Glitterbox has become known for the joyous clubbing experience that it offers, and with its flamboyant performers, confetti moments, and disco-infused soundtrack, it is a far cry from the all-black-wearing techno parties described by Dunmore. “It stands out as a party because everyone is on the same page,” as Raven describes it. “It doesn’t matter what colour you are, your sexuality, your age, you know you’re all on the same wavelength, it’s really special.”

Black and white photo of man in a disco ball helmet

Raven Mandella performing at a Glitterbox party in Hamburg [Defected Records]

In turn, Glitterbox has built a strong identity of being an inclusive and safe space for all clubbers. “It’s such a cliché thing to say, but music always broke down barriers,” says Dunmore. “Acid house when it first started broke the rules when there was a lot of cultural divide in the UK, I think that is what we wanted to replicate.”

“It’s the music that’s played, it’s vocal, uplifting, and the message in the music is love, togetherness, standing together and celebrating who you are,” says Raven. The cultural phenomenon of house music is woven together by many threads, and the contribution from the LGBTQ community is fundamental in its foundations. “The gay clubs in America, especially Chicago, and other clubs from the early scene, are very influential in dance music and what it has become today,” said Dunmore.

“LGBTQ has a massive part to do with the foundations of house and disco music, so it’s all there in the spirit of the music played at the party,” Raven said. A part of Glitterbox’s success is a credit to its spirit of openness and acceptance, combined with dynamic line-ups – it has injected the fun back into clubbing for many.

“We need these spaces so that we have a place where people can dance everything out,” Raven said. “If you go to Glitterbox everyone is jumping around, it’s colourful, with all types of people and everyone is smiling. That is the point of a night out, to have an adventure.”

A performer at Glitterbox

A performer at Glitterbox at Hï Ibiza [Defected Records]

The idea of creating safe-spaces in nightclubs may appear to be a relatively recent phenomenon, however, if you take a look back at house music’s heritage, the inclusiveness of its parties was a fundamental part of its foundation.

Much of the genre, and the nightlife that both inspired and defined it; was created by people of colour, and members of the LGBTQ community. Clubs like Paradise Garage were a place for people to enjoy music without judgement, and to find their own communities when they felt marginalised on their own. Therefore, parties like Glitterbox are replicating that spirit that many feel got lost along the way.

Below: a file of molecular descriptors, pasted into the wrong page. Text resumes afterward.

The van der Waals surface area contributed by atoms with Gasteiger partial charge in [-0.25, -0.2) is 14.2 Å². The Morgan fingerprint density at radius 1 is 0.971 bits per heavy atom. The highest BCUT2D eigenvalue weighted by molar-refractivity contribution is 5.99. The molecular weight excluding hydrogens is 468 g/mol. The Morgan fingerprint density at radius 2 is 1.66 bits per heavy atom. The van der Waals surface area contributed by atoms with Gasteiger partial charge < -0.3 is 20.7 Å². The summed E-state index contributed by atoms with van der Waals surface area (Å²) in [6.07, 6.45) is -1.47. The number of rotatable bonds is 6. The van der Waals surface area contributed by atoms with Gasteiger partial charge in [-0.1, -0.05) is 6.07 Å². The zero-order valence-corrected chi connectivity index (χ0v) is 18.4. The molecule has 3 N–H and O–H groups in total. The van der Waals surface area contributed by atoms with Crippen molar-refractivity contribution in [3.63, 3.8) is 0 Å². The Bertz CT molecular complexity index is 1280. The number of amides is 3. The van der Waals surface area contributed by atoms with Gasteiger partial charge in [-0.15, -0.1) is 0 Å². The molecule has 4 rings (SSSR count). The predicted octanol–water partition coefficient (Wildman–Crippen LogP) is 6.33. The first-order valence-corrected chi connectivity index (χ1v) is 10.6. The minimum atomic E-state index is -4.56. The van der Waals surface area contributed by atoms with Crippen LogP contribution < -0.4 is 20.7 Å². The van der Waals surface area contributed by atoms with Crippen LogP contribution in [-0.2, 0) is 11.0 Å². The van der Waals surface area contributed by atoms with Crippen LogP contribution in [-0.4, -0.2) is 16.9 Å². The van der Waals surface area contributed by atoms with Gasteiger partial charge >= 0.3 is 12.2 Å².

“I just think, that the coming together of people and dancing to a rhythmical beat is something that is just inherent in people,” says Dunmore. “Thousands of years ago cavemen gathered around a fire and would bang a log in a drumming fashion around a fire, which is really not so different to listening to house music with a strobe light all these years later.”

A performer backstage at Glitterbox posing in a bathroom on a toilet

Backstage at Hï Ibiza [Defected Records]

If what Glitterbox is doing is exploring this innate need to dance to a beat, and feel togetherness and acceptance, then it would appear to be working. Whilst its early parties had an older crowd that had lived through the music played the first time around, the varied line-ups and exciting production have brought the music to a new generation of fans.

“The party attracts a certain type of hedonistic, open-minded, music obsessed clubber,” says Dunmore. It is these clubbers that will begin to shape the future of nightlife.

While the techno and EDM parties of Ibiza may reign supreme for now, Glitterbox shows that there is the market for a different kind of party both in Ibiza and across the clubbing spectrum.

 

 

 

 


All images courtesy of Defected Records.